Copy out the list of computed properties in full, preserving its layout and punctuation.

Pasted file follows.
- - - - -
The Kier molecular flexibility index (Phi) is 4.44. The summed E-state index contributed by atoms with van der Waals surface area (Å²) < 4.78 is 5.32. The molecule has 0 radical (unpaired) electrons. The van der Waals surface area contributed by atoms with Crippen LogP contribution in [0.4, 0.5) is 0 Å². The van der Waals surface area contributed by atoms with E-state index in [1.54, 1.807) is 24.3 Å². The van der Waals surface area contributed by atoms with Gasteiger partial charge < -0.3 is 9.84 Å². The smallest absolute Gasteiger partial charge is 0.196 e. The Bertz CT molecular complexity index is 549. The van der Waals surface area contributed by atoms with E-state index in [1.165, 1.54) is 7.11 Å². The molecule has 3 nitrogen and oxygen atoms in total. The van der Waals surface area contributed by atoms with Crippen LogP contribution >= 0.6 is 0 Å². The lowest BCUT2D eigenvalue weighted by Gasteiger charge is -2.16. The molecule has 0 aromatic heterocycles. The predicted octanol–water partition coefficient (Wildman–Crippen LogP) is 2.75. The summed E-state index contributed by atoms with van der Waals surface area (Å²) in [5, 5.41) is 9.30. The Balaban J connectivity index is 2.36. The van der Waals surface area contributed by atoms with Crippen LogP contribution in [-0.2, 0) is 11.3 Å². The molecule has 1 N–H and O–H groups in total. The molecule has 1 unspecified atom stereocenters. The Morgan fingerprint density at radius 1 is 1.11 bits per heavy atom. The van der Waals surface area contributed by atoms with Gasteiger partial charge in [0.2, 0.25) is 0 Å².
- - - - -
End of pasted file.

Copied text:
The Kier molecular flexibility index (Phi) is 4.44. The summed E-state index contributed by atoms with van der Waals surface area (Å²) < 4.78 is 5.32. The molecule has 0 radical (unpaired) electrons. The van der Waals surface area contributed by atoms with Crippen LogP contribution in [0.4, 0.5) is 0 Å². The van der Waals surface area contributed by atoms with E-state index in [1.54, 1.807) is 24.3 Å². The van der Waals surface area contributed by atoms with Gasteiger partial charge < -0.3 is 9.84 Å². The smallest absolute Gasteiger partial charge is 0.196 e. The Bertz CT molecular complexity index is 549. The van der Waals surface area contributed by atoms with E-state index in [1.165, 1.54) is 7.11 Å². The molecule has 3 nitrogen and oxygen atoms in total. The van der Waals surface area contributed by atoms with Crippen LogP contribution >= 0.6 is 0 Å². The lowest BCUT2D eigenvalue weighted by Gasteiger charge is -2.16. The molecule has 0 aromatic heterocycles. The predicted octanol–water partition coefficient (Wildman–Crippen LogP) is 2.75. The summed E-state index contributed by atoms with van der Waals surface area (Å²) in [5, 5.41) is 9.30. The Balaban J connectivity index is 2.36. The van der Waals surface area contributed by atoms with Crippen LogP contribution in [-0.2, 0) is 11.3 Å². The molecule has 1 N–H and O–H groups in total. The molecule has 1 unspecified atom stereocenters. The Morgan fingerprint density at radius 1 is 1.11 bits per heavy atom. The van der Waals surface area contributed by atoms with Gasteiger partial charge in [0.2, 0.25) is 0 Å².